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An Interview With Pedro Martín

Pedro Martín, the founder and owner of Tropical Tobacco.
Gordon Mott
From the Print Edition:
Orlando Hernandez, Mar/Apr 99

(continued from page 11)

tobacco, no question about it. They have some areas over there that are good. But the problem there is the farmers. They are not used to working with tobacco like the Cuban farmer.

CA: Do you think the Dominican farmers are improving?
Martín: They are improving, but little by little. And the first thing they have to do is to make different kinds of sheds to cure the tobacco. With these open sheds like they have over there, the tobacco gets wet. But they got good tobacco. Nicaragua has good tobacco, too. And there's some good tobacco in Honduras in the Jamastran valley. We went to Costa Rica a little while ago, and we saw some excellent tobacco there, too. But as I said in Nicaragua, they have a lot of sections where the tobacco is the same as Cuba.

CA: Do you think they will be able in Nicaragua to get back to the level that they were in 1978, before the revolution?
Martín: I hope so. But I tell you very frankly, for blending, I like the Estelí tobacco better than the Jalapa. You blend that with Dominican and it is a perfect blend. I don't like the tobacco in Jalapa to blend with the Dominicans.

CA: Do you still own tobacco fields?
Martín: No, not anymore.

CA: Do you have any plans to start growing your own tobacco?
Martín: No. We get a good farmer and we try to figure out the tobacco, and if the cigar is good, we make a contract with the farmer and deliver it. We check what they are doing with the tobacco. We also buy from wholesalers.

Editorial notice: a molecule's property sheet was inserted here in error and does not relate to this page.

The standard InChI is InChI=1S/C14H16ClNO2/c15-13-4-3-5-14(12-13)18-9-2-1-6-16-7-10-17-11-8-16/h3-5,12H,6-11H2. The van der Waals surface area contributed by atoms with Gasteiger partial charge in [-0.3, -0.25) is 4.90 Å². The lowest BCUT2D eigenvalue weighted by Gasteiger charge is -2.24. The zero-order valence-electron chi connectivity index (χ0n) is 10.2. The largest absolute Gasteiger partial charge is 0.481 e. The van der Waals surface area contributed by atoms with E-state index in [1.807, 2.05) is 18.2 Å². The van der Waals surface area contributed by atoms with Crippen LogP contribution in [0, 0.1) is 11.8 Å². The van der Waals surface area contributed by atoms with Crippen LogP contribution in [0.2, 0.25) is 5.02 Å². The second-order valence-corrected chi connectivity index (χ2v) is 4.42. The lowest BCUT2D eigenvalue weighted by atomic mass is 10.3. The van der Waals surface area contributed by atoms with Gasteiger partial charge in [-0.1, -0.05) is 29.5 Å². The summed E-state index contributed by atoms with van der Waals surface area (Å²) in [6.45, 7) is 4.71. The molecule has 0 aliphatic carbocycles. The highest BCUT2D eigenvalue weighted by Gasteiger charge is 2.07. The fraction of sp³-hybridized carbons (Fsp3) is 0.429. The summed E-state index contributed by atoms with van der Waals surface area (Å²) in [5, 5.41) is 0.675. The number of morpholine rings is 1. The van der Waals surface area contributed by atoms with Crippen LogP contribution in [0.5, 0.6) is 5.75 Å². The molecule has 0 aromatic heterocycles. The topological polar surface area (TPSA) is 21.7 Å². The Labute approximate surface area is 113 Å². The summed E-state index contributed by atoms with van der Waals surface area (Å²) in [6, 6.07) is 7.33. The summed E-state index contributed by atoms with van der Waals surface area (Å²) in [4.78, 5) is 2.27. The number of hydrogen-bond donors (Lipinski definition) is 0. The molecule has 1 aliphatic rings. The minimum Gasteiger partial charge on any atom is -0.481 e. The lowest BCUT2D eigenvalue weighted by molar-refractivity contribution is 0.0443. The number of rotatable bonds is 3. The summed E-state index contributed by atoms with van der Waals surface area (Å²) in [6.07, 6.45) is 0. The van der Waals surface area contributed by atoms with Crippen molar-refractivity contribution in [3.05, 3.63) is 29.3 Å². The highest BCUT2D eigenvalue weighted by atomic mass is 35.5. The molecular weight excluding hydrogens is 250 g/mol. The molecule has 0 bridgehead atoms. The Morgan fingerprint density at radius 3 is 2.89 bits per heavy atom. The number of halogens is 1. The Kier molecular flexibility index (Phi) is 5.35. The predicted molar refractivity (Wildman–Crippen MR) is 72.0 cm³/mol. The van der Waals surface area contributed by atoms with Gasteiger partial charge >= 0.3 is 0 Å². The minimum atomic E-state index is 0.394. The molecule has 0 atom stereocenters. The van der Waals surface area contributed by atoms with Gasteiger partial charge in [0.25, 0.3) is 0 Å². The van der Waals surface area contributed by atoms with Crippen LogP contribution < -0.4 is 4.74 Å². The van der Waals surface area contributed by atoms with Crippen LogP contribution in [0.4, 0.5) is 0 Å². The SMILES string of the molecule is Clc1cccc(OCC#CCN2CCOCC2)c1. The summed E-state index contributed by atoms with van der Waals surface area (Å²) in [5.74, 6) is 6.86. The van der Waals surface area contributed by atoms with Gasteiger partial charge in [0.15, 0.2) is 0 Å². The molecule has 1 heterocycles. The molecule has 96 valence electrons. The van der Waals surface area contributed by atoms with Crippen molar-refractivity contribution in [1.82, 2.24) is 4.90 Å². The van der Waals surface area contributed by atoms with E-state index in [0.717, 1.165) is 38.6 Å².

CA: Have prices come down for tobacco?
Martín: Some prices have come down, but the problem is that manufacturers and wholesalers bought a lot of tobacco in the beginning. They paid high prices for it, but it was not the best tobacco. There's still a lot of tobacco out there, but a lot of bad tobacco. It was tobacco grown by people who didn't know what they were doing. We quit buying tobacco for a while in the Dominican Republic.

CA: Let's talk a little more about the future of Tropical Tobacco. Are you going to launch any new brands? What's the plan?
Martín: We're going to concentrate on the brands we have. We've got enough brands. We have about two or three brands that we've registered and that aren't in the market right now, like Casanova. With brands today, and cigars becoming like any other item, you have to do a lot of advertising, otherwise you don't sell. So the more brands you have, the more money you have to spend on it. So we have to concentrate on two or three brands, otherwise we will get lost.

CA: Do you see Don Juan remaining your largest seller, and V Centennial the second?
Martín: I would say so.

CA: Do you think that that brand mix will remain the same over-seas also?
Martín: Yes. We will concentrate on these two or three brands. I think 1999 is going to tell a lot about our company. It may be that one of the other brands or one of the less strong cigars may do better in some country than we'd expect. So you never know. We have a lot of brands registered.

CA: Casanova is a great name, too.
Martín: And eventually we should start it. There is a lot of capacity in this new factory, but if the boom had lasted a little longer, we may have done something in Honduras or Nicaragua because of its much cheaper labor. The Dominican Republic is getting expensive. But eventually, if we do well in the rest of the world, especially in Asia, then we will have to use it to keep up with that demand. Cigar smoking is improving in the rest of the world. People are smoking more cigars, no question about it. Premium cigars, not cheap cigars.

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